Comment: First of all, the listener should know that Peter Gabriel's Big Blue Ball isn't the Next Peter Gabriel Album his fans have been waiting for. The album is the result of a series of annual musicians' festivals that Gabriel's Real World Studios threw in the early 1990s. During these "Recording Weeks" (as they were named), he and a whole bunch his talented friends got together at his studio to have fun, party, play music, and record whatever came out. The result of this was a musical motherlode that Gabriel spent over ten years editing and producing, a bit at a time, until finally the results see the light of day in "Big Blue Ball." Because of this, the album is more of a sampler of the different kinds of music produced at Real World Studios, rather than a carefully-planned concept album. In addition to a trio of his own pieces ("Whole Thing", "Burn You Up Burn You Down," "Exit Through You"), we get to hear the Real World musicians putting their own musical works together, with Gabriel's production providing the glue that binds them all together. And fortunately for us all, what could have been a mish-mash of musical mush becomes instead a sampler of the best moments from Real World Studios. If you're looking for the Next Peter Gabriel Album, you're likely to be disappointed. But if you've enjoyed the Real World compilation albums such as "Plus From Us" or the Real World Sampler promo CD released back in 1999, then "Big Blue Ball" is a delightful hodge-podge of ambient world music fusion.

When listening to music in a foreign language, I find the best way to enjoy it is to sit back and wait for a likeable beat...which is why I was hooked immediately on "Habibe," the second track; the traditional Middle Eastern instruments used here made me want to go and listen to Nusrat Fateh Ali Khan again. On the other hand, there's "Forest," an ambient-techno track that would fit perfectly at home on any Afro Celt Sound System album (which I love, especially their first three discs), and in between are the Celt-influenced "altus silva" and "Everything Comes Through You." Something about Papa Wemba's vocals doesn't seem to appeal to me, and I tend to skip over "Shadow" and "Jijy" as a result; but your ear for music is probably different from mine, and you may disagree on this. That's your prerogative, and I'm pleased that there are many great moments on Big Blue Ball that I can listen to over and over.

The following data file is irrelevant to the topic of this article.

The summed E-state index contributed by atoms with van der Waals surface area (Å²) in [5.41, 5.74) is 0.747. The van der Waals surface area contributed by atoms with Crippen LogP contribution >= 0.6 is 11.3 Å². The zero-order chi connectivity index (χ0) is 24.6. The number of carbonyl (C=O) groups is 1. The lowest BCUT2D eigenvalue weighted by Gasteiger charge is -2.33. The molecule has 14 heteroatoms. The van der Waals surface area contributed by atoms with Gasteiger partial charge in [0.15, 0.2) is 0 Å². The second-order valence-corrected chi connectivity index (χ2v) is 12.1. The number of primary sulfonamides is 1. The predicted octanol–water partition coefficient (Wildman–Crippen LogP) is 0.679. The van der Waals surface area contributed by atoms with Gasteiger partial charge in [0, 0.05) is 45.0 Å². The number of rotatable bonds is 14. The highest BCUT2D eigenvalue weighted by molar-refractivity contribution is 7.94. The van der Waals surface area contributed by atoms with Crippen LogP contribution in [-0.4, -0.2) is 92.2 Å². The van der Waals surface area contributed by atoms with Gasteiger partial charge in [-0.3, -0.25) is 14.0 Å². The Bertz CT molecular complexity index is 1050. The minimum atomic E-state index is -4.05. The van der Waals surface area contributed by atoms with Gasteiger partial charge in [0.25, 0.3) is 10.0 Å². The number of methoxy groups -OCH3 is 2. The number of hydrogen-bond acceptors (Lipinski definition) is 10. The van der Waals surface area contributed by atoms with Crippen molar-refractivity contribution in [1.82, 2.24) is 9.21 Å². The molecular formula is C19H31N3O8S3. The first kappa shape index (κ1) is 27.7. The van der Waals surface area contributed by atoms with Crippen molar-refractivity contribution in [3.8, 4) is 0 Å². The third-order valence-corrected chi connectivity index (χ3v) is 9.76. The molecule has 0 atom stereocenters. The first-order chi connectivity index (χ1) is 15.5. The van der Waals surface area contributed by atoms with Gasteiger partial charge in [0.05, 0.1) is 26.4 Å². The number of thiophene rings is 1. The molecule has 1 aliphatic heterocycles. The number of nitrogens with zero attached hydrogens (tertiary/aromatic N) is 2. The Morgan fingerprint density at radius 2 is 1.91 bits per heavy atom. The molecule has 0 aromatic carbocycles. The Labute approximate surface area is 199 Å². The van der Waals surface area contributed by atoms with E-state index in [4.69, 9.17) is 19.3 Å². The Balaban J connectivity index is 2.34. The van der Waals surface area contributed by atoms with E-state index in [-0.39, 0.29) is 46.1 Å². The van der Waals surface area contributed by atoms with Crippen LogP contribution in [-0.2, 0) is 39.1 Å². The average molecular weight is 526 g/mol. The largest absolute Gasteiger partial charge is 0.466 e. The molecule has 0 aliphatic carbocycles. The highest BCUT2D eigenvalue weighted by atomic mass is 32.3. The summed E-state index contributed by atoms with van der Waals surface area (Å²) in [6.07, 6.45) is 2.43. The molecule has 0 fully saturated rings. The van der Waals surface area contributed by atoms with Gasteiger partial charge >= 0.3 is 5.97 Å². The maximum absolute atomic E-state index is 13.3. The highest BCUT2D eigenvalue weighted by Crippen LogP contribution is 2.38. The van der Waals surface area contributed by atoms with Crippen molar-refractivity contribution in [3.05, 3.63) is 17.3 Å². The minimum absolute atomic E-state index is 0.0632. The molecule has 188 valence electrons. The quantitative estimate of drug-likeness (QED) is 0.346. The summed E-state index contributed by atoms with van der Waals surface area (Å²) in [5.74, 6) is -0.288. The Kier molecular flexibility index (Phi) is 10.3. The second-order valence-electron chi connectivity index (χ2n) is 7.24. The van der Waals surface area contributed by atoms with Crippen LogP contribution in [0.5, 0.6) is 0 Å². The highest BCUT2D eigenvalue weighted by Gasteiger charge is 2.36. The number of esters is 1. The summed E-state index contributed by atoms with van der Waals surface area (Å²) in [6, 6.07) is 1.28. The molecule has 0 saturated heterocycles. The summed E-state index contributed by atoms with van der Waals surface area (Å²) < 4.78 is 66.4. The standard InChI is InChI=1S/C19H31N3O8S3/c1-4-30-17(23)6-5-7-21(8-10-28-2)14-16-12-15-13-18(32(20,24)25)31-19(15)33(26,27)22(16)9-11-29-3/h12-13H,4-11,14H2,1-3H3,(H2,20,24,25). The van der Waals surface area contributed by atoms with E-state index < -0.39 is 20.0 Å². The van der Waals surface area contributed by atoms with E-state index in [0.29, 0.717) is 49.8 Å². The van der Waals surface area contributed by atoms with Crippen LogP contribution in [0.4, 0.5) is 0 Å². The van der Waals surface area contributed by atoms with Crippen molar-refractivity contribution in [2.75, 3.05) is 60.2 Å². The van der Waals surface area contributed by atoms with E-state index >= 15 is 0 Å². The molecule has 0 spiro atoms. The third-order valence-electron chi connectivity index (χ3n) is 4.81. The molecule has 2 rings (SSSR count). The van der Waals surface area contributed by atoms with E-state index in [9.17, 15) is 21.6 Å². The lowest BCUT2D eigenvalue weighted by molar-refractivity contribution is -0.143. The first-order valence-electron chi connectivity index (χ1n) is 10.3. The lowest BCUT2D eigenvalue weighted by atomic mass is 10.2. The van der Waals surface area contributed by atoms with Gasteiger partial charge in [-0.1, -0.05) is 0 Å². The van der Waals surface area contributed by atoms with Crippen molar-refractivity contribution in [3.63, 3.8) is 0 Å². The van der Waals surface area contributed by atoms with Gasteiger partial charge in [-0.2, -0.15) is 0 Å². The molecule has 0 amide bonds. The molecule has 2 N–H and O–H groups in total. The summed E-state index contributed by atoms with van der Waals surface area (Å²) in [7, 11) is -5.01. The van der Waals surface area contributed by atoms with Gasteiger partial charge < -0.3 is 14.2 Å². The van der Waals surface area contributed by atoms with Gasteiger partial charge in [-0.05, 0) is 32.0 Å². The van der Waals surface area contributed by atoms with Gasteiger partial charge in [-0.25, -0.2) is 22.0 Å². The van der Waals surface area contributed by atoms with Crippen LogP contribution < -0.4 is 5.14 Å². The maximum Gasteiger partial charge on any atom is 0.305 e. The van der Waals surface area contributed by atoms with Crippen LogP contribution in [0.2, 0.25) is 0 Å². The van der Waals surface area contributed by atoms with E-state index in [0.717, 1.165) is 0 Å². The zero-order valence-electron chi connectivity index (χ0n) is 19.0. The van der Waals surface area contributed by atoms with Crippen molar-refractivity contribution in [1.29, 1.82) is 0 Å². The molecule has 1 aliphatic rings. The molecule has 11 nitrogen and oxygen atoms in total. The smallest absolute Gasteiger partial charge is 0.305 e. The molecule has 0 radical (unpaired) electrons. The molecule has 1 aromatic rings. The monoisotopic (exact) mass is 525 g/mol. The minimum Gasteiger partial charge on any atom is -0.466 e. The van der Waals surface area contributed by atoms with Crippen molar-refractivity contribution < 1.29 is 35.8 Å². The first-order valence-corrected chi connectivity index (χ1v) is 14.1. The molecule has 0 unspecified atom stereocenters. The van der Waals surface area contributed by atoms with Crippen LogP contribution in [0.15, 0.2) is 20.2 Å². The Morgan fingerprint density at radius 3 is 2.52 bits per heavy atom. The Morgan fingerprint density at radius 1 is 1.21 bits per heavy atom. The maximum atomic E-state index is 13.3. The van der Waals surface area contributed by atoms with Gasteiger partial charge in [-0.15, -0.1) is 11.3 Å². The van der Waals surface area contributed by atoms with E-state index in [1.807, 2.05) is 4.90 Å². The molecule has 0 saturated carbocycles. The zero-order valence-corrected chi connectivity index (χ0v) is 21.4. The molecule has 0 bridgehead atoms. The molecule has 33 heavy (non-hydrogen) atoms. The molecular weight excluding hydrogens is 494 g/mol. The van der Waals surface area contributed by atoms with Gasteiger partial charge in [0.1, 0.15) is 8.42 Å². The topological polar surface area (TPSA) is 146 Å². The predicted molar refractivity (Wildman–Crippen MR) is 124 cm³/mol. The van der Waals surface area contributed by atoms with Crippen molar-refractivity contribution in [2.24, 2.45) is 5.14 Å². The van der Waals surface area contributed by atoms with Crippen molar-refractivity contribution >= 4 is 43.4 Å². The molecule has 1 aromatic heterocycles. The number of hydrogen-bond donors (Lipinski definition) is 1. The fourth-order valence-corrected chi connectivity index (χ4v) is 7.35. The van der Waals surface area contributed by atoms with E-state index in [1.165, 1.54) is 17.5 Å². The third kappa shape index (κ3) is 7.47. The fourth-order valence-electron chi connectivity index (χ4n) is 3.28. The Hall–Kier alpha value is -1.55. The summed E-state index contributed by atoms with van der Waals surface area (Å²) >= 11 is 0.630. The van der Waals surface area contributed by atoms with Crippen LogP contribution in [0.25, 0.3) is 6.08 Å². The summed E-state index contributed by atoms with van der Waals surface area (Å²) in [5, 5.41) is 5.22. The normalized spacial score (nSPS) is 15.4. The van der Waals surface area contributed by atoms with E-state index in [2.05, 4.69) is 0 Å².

Even though Gabriel's' "Us" was fresh and new when these "Recording Weeks" took place, his own trip of songs here sound closer to "Up" than "Us"; but there's a freshness to them that is very enjoyable, a feeling that was often buried in the over-production of several tracks on "Up." I'm immediately hooked on "Exit Through You," and his (slight) remix of "Burn You Up Burn You Down" is an improvement over the first version of the song that popped up around the time of "Up." Even though he took nearly fifteen years to finish editing and producing "Big Blue Ball," Gabriel makes the album worth the wait. It's a burst of energy from Gabriel and his friends that makes me hope - once again - that the Next Peter Gabriel Album appears soon, and that it recalls the emotional and mysterious musical soundscapes of Peter Gabriel in his prime.

Customer Rating: Average rating of 4/5Average rating of 4/5Average rating of 4/5Average rating of 4/5Average rating of 4/5
Summary: Not the best Gabriel album of all time, but it really isn't one
Comment: If I were to rate this as a pure PG album, it would not be on the top of the list, but as a Gabriel inspired and directed project I think it does quite well. The semi-consistant world drum groove in the background of most of the tunes helps provide a general consistency and vibe to the whole album. Burn You Up Burn You Down is a fun tune, as is the title "whole thing". This seems like more of an album you have on in the background than one you actively listen to (like 3, security or melt), but Gabriel fans won't be disappointed, and by the time you get to "Big Blue Ball" at the end, the album will already feel like an old favorite.

Customer Rating: Average rating of 2/5Average rating of 2/5Average rating of 2/5Average rating of 2/5Average rating of 2/5
Summary: Peter Gabriel's big blue ball
Comment: Having listened to the free samples, I can safely conclude that this figurative ball sack of songs is a mixed bag, as it were. The songs seem to be organized around the theme of being unable to satisfy one's deepest desire--hence, "Big Blue Ball"--and indeed, I walked away from the samples with a very real case of big blue balls (actually I merely rolled over). I wanted satisfaction but what I got only made me hurt more.

However this veritable mid-life crisis of world music is notable for highlighting the barbaric chants and whoopings of primitive countries, which lends the album a certain poignancy. I cannot listen to certain tracks without being filled with great sadness that luxuries as simple as margarine or 80/20 polyester blends have yet to reach most of the developing world.

In closing, I would advise Peter Gabriel to tackle a bigger subject next time--not to imply the size of Gabriel's own bullocks is somehow lacking, as I have no evidence despite years of unanswered fan letters in which this subject came up more than once.

Customer Rating: Average rating of 5/5Average rating of 5/5Average rating of 5/5Average rating of 5/5Average rating of 5/5
Summary: World Music at it's Best
Comment: this collection, albeit various artists and times, is quite riveting. I couldn't get it off my CD player for weeks...Every listen warranted a new attention to each song...The one constant I've learned from Peter Gabriel, you need to listen to him with a new ear. If your expecting more of the same, your not going to get it. I've always appreciated his boldness in being a pioneer in sounds, and his honesty in sharing himself. I share in his Dream of Us being One World...Idealism at it's best.